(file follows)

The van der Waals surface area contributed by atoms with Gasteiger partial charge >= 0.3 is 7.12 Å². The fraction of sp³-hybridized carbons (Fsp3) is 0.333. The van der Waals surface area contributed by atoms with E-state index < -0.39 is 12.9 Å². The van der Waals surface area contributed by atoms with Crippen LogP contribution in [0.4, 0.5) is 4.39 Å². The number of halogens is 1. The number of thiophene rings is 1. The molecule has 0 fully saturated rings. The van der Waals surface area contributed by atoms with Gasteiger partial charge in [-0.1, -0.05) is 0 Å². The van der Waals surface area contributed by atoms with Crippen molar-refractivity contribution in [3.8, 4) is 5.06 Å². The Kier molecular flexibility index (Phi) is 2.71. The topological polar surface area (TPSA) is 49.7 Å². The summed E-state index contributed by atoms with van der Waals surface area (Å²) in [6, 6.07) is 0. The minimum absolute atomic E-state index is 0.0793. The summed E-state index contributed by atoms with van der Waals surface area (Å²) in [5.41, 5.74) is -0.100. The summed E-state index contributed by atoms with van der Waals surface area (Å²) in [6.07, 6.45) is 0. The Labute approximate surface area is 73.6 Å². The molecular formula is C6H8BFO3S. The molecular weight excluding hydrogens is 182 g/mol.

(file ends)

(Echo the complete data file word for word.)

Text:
The van der Waals surface area contributed by atoms with Gasteiger partial charge >= 0.3 is 7.12 Å². The fraction of sp³-hybridized carbons (Fsp3) is 0.333. The van der Waals surface area contributed by atoms with E-state index < -0.39 is 12.9 Å². The van der Waals surface area contributed by atoms with Crippen LogP contribution in [0.4, 0.5) is 4.39 Å². The number of halogens is 1. The number of thiophene rings is 1. The molecule has 0 fully saturated rings. The van der Waals surface area contributed by atoms with Gasteiger partial charge in [-0.1, -0.05) is 0 Å². The van der Waals surface area contributed by atoms with Crippen molar-refractivity contribution in [3.8, 4) is 5.06 Å². The Kier molecular flexibility index (Phi) is 2.71. The topological polar surface area (TPSA) is 49.7 Å². The summed E-state index contributed by atoms with van der Waals surface area (Å²) in [6, 6.07) is 0. The minimum absolute atomic E-state index is 0.0793. The summed E-state index contributed by atoms with van der Waals surface area (Å²) in [5.41, 5.74) is -0.100. The summed E-state index contributed by atoms with van der Waals surface area (Å²) in [6.07, 6.45) is 0. The Labute approximate surface area is 73.6 Å². The molecular formula is C6H8BFO3S. The molecular weight excluding hydrogens is 182 g/mol.